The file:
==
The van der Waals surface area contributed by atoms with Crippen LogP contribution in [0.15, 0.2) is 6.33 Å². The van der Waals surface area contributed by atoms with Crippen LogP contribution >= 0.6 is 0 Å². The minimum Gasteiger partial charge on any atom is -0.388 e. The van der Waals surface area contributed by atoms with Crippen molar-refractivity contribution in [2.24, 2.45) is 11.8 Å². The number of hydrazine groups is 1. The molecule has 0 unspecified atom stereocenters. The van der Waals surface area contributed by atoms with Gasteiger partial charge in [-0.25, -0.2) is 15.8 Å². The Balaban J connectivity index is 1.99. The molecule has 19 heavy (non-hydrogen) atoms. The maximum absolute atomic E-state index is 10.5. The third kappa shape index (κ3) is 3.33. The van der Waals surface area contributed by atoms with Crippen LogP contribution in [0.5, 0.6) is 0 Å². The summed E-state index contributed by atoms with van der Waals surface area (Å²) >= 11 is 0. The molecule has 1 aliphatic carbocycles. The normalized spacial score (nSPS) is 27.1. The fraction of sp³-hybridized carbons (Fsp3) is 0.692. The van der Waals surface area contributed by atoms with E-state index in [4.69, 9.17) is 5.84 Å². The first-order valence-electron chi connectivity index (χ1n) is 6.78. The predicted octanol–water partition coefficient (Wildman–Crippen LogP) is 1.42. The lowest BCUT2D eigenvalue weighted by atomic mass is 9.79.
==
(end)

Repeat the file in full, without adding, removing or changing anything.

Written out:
The van der Waals surface area contributed by atoms with Crippen LogP contribution in [0.15, 0.2) is 6.33 Å². The van der Waals surface area contributed by atoms with Crippen LogP contribution >= 0.6 is 0 Å². The minimum Gasteiger partial charge on any atom is -0.388 e. The van der Waals surface area contributed by atoms with Crippen molar-refractivity contribution in [2.24, 2.45) is 11.8 Å². The number of hydrazine groups is 1. The molecule has 0 unspecified atom stereocenters. The van der Waals surface area contributed by atoms with Gasteiger partial charge in [-0.25, -0.2) is 15.8 Å². The Balaban J connectivity index is 1.99. The molecule has 19 heavy (non-hydrogen) atoms. The maximum absolute atomic E-state index is 10.5. The third kappa shape index (κ3) is 3.33. The van der Waals surface area contributed by atoms with Crippen LogP contribution in [0.5, 0.6) is 0 Å². The summed E-state index contributed by atoms with van der Waals surface area (Å²) >= 11 is 0. The molecule has 1 aliphatic carbocycles. The normalized spacial score (nSPS) is 27.1. The fraction of sp³-hybridized carbons (Fsp3) is 0.692. The van der Waals surface area contributed by atoms with E-state index in [4.69, 9.17) is 5.84 Å². The first-order valence-electron chi connectivity index (χ1n) is 6.78. The predicted octanol–water partition coefficient (Wildman–Crippen LogP) is 1.42. The lowest BCUT2D eigenvalue weighted by atomic mass is 9.79.